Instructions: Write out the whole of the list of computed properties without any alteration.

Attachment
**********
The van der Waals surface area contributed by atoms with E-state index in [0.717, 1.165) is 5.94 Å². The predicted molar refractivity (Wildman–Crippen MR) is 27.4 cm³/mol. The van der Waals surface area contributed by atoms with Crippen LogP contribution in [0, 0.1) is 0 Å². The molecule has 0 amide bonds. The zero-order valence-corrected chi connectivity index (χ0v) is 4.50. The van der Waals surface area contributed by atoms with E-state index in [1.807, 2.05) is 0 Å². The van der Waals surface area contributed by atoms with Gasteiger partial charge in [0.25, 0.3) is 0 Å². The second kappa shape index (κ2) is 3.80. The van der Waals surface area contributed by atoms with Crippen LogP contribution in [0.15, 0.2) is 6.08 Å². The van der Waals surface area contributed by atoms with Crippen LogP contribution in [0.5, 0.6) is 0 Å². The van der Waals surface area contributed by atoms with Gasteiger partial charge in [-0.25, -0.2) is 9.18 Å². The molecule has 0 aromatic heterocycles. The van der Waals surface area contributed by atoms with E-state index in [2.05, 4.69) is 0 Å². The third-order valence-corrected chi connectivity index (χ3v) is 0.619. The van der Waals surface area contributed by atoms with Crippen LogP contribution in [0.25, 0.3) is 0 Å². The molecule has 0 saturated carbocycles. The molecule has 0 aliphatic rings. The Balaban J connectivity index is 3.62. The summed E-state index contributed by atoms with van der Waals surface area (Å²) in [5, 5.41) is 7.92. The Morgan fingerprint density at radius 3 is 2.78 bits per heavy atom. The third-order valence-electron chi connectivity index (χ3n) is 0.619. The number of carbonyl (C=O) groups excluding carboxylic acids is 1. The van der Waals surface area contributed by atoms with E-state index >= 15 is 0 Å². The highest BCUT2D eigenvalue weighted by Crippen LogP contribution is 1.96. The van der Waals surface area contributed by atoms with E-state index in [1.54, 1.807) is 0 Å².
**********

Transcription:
The van der Waals surface area contributed by atoms with E-state index in [0.717, 1.165) is 5.94 Å². The predicted molar refractivity (Wildman–Crippen MR) is 27.4 cm³/mol. The van der Waals surface area contributed by atoms with Crippen LogP contribution in [0, 0.1) is 0 Å². The molecule has 0 amide bonds. The zero-order valence-corrected chi connectivity index (χ0v) is 4.50. The van der Waals surface area contributed by atoms with E-state index in [1.807, 2.05) is 0 Å². The van der Waals surface area contributed by atoms with Gasteiger partial charge in [0.25, 0.3) is 0 Å². The second kappa shape index (κ2) is 3.80. The van der Waals surface area contributed by atoms with Crippen LogP contribution in [0.15, 0.2) is 6.08 Å². The van der Waals surface area contributed by atoms with Crippen LogP contribution in [0.5, 0.6) is 0 Å². The van der Waals surface area contributed by atoms with Gasteiger partial charge in [-0.25, -0.2) is 9.18 Å². The molecule has 0 aromatic heterocycles. The van der Waals surface area contributed by atoms with E-state index in [2.05, 4.69) is 0 Å². The third-order valence-corrected chi connectivity index (χ3v) is 0.619. The van der Waals surface area contributed by atoms with Crippen LogP contribution in [0.25, 0.3) is 0 Å². The molecule has 0 saturated carbocycles. The molecule has 0 aliphatic rings. The Balaban J connectivity index is 3.62. The summed E-state index contributed by atoms with van der Waals surface area (Å²) in [5, 5.41) is 7.92. The Morgan fingerprint density at radius 3 is 2.78 bits per heavy atom. The third-order valence-electron chi connectivity index (χ3n) is 0.619. The number of carbonyl (C=O) groups excluding carboxylic acids is 1. The van der Waals surface area contributed by atoms with E-state index >= 15 is 0 Å². The highest BCUT2D eigenvalue weighted by Crippen LogP contribution is 1.96. The van der Waals surface area contributed by atoms with E-state index in [1.54, 1.807) is 0 Å².